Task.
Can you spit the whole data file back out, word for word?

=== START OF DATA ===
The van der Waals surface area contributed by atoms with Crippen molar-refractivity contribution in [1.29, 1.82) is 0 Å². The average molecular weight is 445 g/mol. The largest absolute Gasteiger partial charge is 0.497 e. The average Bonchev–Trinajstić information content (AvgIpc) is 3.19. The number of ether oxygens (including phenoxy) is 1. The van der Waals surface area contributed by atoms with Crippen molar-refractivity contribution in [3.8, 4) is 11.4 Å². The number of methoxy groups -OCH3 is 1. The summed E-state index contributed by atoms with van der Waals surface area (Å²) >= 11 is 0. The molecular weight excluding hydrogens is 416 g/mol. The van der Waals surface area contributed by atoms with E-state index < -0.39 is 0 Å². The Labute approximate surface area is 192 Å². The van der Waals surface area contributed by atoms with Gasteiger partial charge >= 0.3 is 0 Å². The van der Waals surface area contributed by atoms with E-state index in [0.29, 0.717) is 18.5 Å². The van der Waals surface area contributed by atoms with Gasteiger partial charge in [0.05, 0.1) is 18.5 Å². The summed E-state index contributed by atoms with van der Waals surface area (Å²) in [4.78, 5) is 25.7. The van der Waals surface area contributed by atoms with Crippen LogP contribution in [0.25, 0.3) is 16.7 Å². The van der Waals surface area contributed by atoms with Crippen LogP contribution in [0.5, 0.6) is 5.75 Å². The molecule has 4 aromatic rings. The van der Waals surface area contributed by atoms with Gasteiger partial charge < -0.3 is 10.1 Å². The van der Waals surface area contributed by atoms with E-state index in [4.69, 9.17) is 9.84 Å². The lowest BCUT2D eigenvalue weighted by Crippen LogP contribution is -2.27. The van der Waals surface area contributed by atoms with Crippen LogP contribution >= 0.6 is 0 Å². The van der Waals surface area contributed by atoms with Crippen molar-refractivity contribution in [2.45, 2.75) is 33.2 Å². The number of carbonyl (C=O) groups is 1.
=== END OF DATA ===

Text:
The van der Waals surface area contributed by atoms with Crippen molar-refractivity contribution in [1.29, 1.82) is 0 Å². The average molecular weight is 445 g/mol. The largest absolute Gasteiger partial charge is 0.497 e. The average Bonchev–Trinajstić information content (AvgIpc) is 3.19. The number of ether oxygens (including phenoxy) is 1. The van der Waals surface area contributed by atoms with Crippen molar-refractivity contribution in [3.8, 4) is 11.4 Å². The number of methoxy groups -OCH3 is 1. The summed E-state index contributed by atoms with van der Waals surface area (Å²) >= 11 is 0. The molecular weight excluding hydrogens is 416 g/mol. The van der Waals surface area contributed by atoms with E-state index < -0.39 is 0 Å². The Labute approximate surface area is 192 Å². The van der Waals surface area contributed by atoms with Gasteiger partial charge >= 0.3 is 0 Å². The van der Waals surface area contributed by atoms with E-state index in [0.29, 0.717) is 18.5 Å². The van der Waals surface area contributed by atoms with Gasteiger partial charge in [0.05, 0.1) is 18.5 Å². The summed E-state index contributed by atoms with van der Waals surface area (Å²) in [4.78, 5) is 25.7. The van der Waals surface area contributed by atoms with Crippen LogP contribution in [0.25, 0.3) is 16.7 Å². The van der Waals surface area contributed by atoms with Crippen LogP contribution in [0.5, 0.6) is 5.75 Å². The molecule has 4 aromatic rings. The van der Waals surface area contributed by atoms with Gasteiger partial charge < -0.3 is 10.1 Å². The van der Waals surface area contributed by atoms with E-state index in [4.69, 9.17) is 9.84 Å². The lowest BCUT2D eigenvalue weighted by Crippen LogP contribution is -2.27. The van der Waals surface area contributed by atoms with Crippen LogP contribution >= 0.6 is 0 Å². The van der Waals surface area contributed by atoms with Crippen molar-refractivity contribution in [2.45, 2.75) is 33.2 Å². The number of carbonyl (C=O) groups is 1.